ALBUQUERQUE, N.M. — City pays family of "criminal libel" figure to settle brutality suit.
The family of Juan Mata — who is appealing his August conviction on the rare charge of criminal libel, along with stalking and harassment — has been paid $75,000 to settle a lawsuit alleging police brutality by five Farmington police officers, the Farmington Daily Times is reporting on its Web site.
The 32-year-old Mata told the paper the money paid by the city will be split among himself, Gregoria Mora, Francisco Mata and Rene Barraza-Mata, all of who claimed they were battered on Nov. 29, 2002, by five police officers — Mike Briseno, Kenneth Raybon, David Monfils, Wilson Charley and Jerry Vigil.
Farmington City Attorney Jay Burnham confirmed the settlement but denied any culpability on the city’s part.
"The making of such an offer should not be construed to mean that the city felt that its officers had done anything wrong," Burnham told the Daily Times. "The city specifically denies that the plaintiffs were mistreated or harmed in any way."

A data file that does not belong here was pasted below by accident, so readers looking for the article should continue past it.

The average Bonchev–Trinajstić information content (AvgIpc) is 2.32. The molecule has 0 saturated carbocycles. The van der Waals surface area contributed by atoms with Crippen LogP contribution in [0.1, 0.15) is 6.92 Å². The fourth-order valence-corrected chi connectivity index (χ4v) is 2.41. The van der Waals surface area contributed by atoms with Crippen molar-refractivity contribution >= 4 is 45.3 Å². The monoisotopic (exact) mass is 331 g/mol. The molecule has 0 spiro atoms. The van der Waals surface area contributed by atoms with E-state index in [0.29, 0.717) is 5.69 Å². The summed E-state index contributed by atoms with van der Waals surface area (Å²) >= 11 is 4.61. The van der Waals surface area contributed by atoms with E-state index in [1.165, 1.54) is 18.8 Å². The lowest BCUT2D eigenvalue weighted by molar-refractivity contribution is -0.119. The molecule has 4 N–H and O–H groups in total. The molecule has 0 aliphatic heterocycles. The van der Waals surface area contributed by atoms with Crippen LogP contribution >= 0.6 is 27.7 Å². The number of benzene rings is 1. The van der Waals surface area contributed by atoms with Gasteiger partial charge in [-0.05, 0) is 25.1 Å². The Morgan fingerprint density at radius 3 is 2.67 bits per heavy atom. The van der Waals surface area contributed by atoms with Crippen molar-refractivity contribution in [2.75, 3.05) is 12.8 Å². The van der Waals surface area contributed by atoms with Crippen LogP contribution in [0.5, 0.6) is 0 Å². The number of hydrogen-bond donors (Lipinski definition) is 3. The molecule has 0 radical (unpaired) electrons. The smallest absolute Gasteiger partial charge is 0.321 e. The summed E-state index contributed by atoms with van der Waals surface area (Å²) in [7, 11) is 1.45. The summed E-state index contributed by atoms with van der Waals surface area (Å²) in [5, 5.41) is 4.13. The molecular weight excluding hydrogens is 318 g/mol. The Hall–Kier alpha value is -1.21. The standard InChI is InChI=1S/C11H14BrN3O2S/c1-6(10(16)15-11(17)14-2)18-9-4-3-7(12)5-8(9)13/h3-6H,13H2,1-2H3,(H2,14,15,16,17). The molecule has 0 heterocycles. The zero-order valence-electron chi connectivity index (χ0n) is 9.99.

Burnham told the paper that the city had "better uses" for taxpayer money than to continue the lawsuit.
Juan Mata is one of only a handful of people in New Mexico history to be charged with criminal libel after he picketed Farmington police headquarters carrying a sign that read "Briseno is a dirty cop," according to a story in August by The Associated Press.
In August, Mata — who also was charged with stalking and harassment — was fined $114 and ordered to perform 50 hours of community service by Farmington Magistrate William Vincent, who also sentenced Mata to 360 days in jail but suspended the sentence.
He is appealing that sentence in state District Court, and the case is scheduled to go to trial April 17 before Chief District Judge William Birdsall, the Daily Times reported.